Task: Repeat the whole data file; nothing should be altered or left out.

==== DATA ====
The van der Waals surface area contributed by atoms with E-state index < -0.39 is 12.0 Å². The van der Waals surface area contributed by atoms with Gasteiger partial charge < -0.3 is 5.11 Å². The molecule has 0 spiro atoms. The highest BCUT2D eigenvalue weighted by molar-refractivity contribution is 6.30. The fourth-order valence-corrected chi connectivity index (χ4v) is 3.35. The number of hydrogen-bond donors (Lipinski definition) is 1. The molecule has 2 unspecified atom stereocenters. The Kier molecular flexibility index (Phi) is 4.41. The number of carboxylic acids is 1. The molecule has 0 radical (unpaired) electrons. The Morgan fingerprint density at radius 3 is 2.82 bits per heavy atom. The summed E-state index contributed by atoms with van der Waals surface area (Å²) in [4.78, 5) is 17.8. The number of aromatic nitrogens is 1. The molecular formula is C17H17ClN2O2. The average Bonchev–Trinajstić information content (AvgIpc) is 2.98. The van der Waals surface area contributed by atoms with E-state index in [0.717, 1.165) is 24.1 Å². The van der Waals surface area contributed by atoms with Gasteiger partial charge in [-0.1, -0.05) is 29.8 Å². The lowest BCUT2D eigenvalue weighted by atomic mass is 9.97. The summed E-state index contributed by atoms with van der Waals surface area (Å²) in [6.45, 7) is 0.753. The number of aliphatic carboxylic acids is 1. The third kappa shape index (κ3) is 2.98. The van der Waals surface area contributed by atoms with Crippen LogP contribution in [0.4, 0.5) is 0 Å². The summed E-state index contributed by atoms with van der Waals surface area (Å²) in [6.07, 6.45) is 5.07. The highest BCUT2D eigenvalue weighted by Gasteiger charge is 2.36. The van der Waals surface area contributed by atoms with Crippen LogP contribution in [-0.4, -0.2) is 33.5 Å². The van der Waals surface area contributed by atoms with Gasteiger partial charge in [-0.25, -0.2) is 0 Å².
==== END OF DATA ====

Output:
The van der Waals surface area contributed by atoms with E-state index < -0.39 is 12.0 Å². The van der Waals surface area contributed by atoms with Gasteiger partial charge < -0.3 is 5.11 Å². The molecule has 0 spiro atoms. The highest BCUT2D eigenvalue weighted by molar-refractivity contribution is 6.30. The fourth-order valence-corrected chi connectivity index (χ4v) is 3.35. The number of hydrogen-bond donors (Lipinski definition) is 1. The molecule has 2 unspecified atom stereocenters. The Kier molecular flexibility index (Phi) is 4.41. The number of carboxylic acids is 1. The molecule has 0 radical (unpaired) electrons. The Morgan fingerprint density at radius 3 is 2.82 bits per heavy atom. The summed E-state index contributed by atoms with van der Waals surface area (Å²) in [4.78, 5) is 17.8. The number of aromatic nitrogens is 1. The molecular formula is C17H17ClN2O2. The average Bonchev–Trinajstić information content (AvgIpc) is 2.98. The van der Waals surface area contributed by atoms with E-state index in [0.717, 1.165) is 24.1 Å². The van der Waals surface area contributed by atoms with Gasteiger partial charge in [-0.1, -0.05) is 29.8 Å². The lowest BCUT2D eigenvalue weighted by atomic mass is 9.97. The summed E-state index contributed by atoms with van der Waals surface area (Å²) in [6.45, 7) is 0.753. The number of aliphatic carboxylic acids is 1. The third kappa shape index (κ3) is 2.98. The van der Waals surface area contributed by atoms with Crippen LogP contribution in [0.4, 0.5) is 0 Å². The summed E-state index contributed by atoms with van der Waals surface area (Å²) in [6.07, 6.45) is 5.07. The highest BCUT2D eigenvalue weighted by Gasteiger charge is 2.36. The van der Waals surface area contributed by atoms with Crippen LogP contribution in [-0.4, -0.2) is 33.5 Å². The van der Waals surface area contributed by atoms with Gasteiger partial charge in [-0.25, -0.2) is 0 Å².